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Micro Selfassembly with Electrostatic Force Fields - Massively Parallel Assembly of Microparts (1996-1998)


Team Members

Karl F. Böhringer, Michael Cohn, Ken Goldberg, Roger Howe, Al Pisano (UC Berkeley)



Assembly is a fundamental issue in the volume production of products that include microscopic (submillimeter) parts. These parts are often fabricated in parallel at high density but must then be assembled into patterns with lower spatial density. In this paper we propose a new approach to microassembly using

(1) ultrasonic vibration to eliminate friction and adhesion, and
(2) electrostatic forces to position and align parts in parallel.

We perform experiments on the dynamic and frictional properties of collections of microscopic parts under these conditions. We first demonstrate that ultrasonic vibration can be used to overcome adhesive forces; we also compare part behavior in air and vacuum. Next, we demonstrate that parts can be positioned and aligned using a combination of vibration and electrostatic forces. Finally, we demonstrate part sorting by size.

Tribological Experiments: Small particles (sides approximately 0.2 - 0.5 mm) were dropped onto a flat gold-covered silicon substrate, which was attached to a piezoelectric transducer. When no signal is applied to the piezo, the particles tend to stick to the substrate and to each other due static charges, capillary or Van der Waals forces. After applying sinusoidal voltages, the particles break contact and exhibit random "Brownian motion" patterns if the surface is carefully leveled. Tilting of the substrate surface by less than 0.2 percent is sufficient to make the particles move in a particular direction. This implies that friction is negligible.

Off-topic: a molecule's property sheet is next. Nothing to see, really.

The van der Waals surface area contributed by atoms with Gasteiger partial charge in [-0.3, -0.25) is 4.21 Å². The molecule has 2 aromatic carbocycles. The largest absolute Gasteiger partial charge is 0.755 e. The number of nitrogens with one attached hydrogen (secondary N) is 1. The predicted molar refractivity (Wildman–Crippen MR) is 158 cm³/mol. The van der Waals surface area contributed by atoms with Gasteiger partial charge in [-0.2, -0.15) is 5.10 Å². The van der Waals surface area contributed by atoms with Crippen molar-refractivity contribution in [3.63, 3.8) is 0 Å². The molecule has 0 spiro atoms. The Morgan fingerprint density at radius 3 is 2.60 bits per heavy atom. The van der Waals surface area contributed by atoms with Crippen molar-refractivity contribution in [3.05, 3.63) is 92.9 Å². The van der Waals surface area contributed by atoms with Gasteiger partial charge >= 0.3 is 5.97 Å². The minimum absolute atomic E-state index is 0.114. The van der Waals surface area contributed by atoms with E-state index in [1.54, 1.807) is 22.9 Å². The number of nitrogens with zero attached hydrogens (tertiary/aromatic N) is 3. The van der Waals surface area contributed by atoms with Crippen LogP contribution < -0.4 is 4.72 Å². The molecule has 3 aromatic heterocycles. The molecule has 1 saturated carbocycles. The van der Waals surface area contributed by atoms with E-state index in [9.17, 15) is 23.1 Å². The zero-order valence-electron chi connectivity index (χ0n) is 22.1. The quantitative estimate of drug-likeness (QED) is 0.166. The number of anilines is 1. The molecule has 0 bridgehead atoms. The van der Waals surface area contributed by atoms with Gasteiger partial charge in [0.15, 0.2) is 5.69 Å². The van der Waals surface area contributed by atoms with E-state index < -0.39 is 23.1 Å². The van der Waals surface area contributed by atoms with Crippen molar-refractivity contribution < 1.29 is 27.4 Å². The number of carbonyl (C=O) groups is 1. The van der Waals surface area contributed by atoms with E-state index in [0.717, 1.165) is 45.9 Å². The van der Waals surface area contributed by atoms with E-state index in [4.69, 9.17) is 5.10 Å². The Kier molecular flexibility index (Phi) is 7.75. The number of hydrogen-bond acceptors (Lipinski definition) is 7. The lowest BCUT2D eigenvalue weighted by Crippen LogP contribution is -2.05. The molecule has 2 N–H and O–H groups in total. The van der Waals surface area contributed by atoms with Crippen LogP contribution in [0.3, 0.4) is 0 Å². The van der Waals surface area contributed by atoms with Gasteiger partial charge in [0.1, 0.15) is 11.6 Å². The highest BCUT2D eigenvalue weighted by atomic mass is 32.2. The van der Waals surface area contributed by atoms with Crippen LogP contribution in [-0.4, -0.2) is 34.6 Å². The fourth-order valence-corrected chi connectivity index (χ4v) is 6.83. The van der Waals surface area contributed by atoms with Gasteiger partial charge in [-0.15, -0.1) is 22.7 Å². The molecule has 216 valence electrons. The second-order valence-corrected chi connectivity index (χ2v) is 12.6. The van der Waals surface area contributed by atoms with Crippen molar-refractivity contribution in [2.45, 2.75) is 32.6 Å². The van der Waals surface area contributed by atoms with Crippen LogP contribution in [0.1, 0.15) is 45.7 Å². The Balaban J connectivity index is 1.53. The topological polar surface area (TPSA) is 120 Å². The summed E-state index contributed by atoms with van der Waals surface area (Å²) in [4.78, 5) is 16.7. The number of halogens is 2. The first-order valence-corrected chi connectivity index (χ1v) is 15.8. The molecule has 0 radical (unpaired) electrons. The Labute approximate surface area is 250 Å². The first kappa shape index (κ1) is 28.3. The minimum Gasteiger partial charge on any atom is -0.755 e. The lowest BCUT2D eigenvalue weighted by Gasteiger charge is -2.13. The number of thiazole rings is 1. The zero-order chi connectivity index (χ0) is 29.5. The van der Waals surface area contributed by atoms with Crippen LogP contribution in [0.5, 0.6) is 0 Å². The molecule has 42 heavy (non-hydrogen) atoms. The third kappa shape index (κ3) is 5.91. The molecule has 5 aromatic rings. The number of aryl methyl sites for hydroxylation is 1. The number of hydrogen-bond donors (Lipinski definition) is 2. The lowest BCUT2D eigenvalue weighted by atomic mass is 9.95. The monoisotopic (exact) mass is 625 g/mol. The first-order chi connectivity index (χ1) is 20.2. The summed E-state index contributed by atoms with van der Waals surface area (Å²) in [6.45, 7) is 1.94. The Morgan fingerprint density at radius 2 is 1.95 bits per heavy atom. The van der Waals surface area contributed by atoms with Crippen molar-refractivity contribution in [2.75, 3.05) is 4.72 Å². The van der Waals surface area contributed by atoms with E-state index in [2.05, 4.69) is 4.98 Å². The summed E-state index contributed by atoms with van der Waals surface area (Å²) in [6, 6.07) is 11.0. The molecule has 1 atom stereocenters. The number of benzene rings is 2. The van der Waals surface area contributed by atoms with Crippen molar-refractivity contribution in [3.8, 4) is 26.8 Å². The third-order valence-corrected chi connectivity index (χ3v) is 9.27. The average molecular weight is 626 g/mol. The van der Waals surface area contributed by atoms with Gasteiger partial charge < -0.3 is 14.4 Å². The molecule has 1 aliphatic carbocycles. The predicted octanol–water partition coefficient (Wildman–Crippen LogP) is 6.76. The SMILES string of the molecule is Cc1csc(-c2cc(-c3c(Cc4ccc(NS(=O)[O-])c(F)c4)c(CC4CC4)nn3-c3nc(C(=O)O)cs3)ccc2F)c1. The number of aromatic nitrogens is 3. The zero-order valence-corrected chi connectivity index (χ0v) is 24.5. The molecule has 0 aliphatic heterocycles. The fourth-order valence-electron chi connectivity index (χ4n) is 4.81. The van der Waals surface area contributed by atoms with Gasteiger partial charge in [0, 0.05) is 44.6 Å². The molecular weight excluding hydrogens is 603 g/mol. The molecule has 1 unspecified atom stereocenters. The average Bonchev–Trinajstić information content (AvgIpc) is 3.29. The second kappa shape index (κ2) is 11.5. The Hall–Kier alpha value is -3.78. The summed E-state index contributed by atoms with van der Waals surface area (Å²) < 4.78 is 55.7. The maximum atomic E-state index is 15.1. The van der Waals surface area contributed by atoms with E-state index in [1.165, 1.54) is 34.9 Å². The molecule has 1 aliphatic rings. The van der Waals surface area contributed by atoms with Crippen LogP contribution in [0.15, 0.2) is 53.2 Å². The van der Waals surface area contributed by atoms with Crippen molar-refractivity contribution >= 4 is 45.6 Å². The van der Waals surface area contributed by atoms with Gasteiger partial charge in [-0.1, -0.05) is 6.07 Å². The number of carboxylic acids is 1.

Figure 1: Experimental setup. Piezoelectric shaker table and Cr-Au substrate. Small surface-mount microparts can be seen in the front left quadrant of the substrate.

Figure 2: Parallel microassembly with electrostatic force fields: Surface-mount capacitors are placed onto a glass substrate with a 100 nm thin patterned Cr-Au electrode. Frictional and adhesive forces are overcome by ultrasonic vibration.

Figure 3: Voltage applied to the electrode creates an electrostatic field. The parts are attracted to the apertures in the electrode (dark squares) and are trapped there.

Electrostatic Selfassembly: The substrate from Figure 1 was replaced by a dielectric plate with a continuous lower electrode and a lithographically patterned upper electrode which contains one or more small apertures (0.5 mm width). This electrode design results in fringing fields which polarize neutral particles, so that they are attracted to the apertures and get trapped there. Once a particle is trapped, it reduces the fringing field, which prevents attraction of more particles to this location.


Selected Publications

A complete list of our publications (many of them available online) can be found here.